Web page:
Frequently Asked Questions

Furnace Installs

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When Should I Consider Replacing My Furnace?

  • If a repair cannot help the unit be operable again

  • The furnace is in need of a major repair, such as a motor, circuit board, or gas valve​ 

  • The heat exchanger is rusted or cracked

  • If you want to lower your utility bills due to a low efficiency unit

The average life expectancy of well-maintained furnaces are around 20-25 years.  

What is the Average Cost for a Furnace Replacement?

Depending on the size of your home, the efficiency and brand of the desired unit, and the location of your current furnace, the the approximate cost for a furnace replacement is between $3,000 to $5,000 for an 80% gas furnace in most homes. This price includes all supplies, labor, taxes, permits, and the inspection.

What Brands Do You Offer?

We are an authorized Trane dealer. Although we can order other brands, we believe Trane has a lower sound level and is the best system for the cost.

How Long Does an Install Take?

Most residential furnace installs can be completed in one day.


How Soon Can You Install?

Depending on the demand, we can generally schedule the install within 1 to 2 weeks of the customer's approval.

What Payment Method Do You Accept?

We accept cash, check, Visa, Master Card, American Express, and Discover. We also offer financing options.

Do You Offer Financing?

We offer financing through M-Lend Financial. They offer 0% APR for 12 months (or more) for qualified applicants and financing up to $100,000. There is no cost to apply, and there are no pre-payment penalties. 

Can I Purchase a Higher Efficiency Furnace?

Yes, however furnaces with metal exhaust flue pipes are limited to 80% efficiency. For higher efficiency furnaces, the metal flue pipes are replaced with PVC pipes and routed to the side of the house rather than to the roof. In homes with finished basements, this typically means cutting out sheetrock to install a high efficiency furnace.

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Replacing an Existing furnace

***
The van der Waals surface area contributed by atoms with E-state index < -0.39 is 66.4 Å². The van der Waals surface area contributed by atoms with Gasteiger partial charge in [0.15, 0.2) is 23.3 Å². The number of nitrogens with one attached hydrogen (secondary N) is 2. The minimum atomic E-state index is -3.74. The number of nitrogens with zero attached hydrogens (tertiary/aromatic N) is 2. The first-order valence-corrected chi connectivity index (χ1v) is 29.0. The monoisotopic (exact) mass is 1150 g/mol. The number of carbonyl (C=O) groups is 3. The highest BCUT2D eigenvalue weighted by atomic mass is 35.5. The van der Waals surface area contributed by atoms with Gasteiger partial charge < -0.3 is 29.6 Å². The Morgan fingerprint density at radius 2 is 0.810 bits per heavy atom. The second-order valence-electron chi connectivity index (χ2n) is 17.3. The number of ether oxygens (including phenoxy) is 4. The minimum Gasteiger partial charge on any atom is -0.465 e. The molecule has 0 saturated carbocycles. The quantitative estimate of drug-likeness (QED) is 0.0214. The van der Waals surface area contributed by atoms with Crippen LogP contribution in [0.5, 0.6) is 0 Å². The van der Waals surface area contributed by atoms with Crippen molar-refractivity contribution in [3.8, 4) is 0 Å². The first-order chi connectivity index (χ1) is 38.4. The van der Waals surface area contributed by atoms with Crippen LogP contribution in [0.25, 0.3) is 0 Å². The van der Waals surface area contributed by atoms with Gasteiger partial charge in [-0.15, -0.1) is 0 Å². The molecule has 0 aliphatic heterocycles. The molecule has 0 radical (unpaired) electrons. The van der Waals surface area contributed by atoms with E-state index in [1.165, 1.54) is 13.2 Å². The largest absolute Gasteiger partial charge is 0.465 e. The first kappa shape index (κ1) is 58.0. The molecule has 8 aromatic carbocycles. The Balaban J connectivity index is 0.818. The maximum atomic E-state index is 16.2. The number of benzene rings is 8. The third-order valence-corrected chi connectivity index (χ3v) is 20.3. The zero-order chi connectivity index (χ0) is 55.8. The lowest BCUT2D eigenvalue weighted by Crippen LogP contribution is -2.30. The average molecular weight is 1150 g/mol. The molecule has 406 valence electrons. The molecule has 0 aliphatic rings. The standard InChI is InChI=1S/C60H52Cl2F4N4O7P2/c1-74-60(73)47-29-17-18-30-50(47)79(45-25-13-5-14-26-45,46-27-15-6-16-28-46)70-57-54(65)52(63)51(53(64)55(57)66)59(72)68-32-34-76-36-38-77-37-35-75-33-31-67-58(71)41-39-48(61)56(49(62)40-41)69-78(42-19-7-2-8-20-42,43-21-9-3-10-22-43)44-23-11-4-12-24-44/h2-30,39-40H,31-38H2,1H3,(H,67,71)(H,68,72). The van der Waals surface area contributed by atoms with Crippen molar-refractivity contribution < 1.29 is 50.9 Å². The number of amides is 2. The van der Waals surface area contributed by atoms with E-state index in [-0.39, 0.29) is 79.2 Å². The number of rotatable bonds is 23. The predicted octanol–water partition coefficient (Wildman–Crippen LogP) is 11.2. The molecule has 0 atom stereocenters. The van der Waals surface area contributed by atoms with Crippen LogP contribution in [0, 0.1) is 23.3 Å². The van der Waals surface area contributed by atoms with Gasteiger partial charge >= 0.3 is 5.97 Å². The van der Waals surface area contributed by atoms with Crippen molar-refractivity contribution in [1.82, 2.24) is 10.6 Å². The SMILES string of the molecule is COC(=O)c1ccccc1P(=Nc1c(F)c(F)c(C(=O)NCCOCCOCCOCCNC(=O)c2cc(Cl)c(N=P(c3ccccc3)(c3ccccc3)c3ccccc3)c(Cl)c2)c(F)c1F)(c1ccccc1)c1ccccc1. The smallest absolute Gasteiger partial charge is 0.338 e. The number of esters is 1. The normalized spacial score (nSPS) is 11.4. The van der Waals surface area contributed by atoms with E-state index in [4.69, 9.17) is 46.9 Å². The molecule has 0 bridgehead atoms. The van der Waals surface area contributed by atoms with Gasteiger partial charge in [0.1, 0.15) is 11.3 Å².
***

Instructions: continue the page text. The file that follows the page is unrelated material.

Types of Furnaces
Today's furnaces are much safer with electronic controls. If a problem is detected, the furnace will not operate. The burners are self-igniting so there is no standing pilot to worry about.

Single-Stage vs Two-Stage
The most common furnace in homes today is the single-stage furnace where the burner is either on or off. A Two-stage furnace has more flexibility with a low heat and a high heat setting to match the needs of the home. Single-stage furnaces generally have a single-speed motor while the two-stage furnace has an ECM or variable speed motor to match the low or high heat stages. 

Blower Motors (Standard, ECM, Variable Speed)

The most common type of blower motor is the standard 3-speed motor that utilizes one speed for heat and another for cooling. This type of motor was phased out in July 2019 and has been replaced with ECM and Variable Speed motors.

ECM stands for Electrically Commutated Motor or a high efficiency computer-controlled motor. These motors can have 9 speeds to supply air at the required rate with minimal power.

Variable Speed Motors
Variable Speed Motors are efficient and quiet. They utilize a full range of motor speeds allowing the furnace blower to ramp up and down slowly and quietly. They also provide additional air flow and compensate for dirty air filters.  


Two-Stage S8X2 

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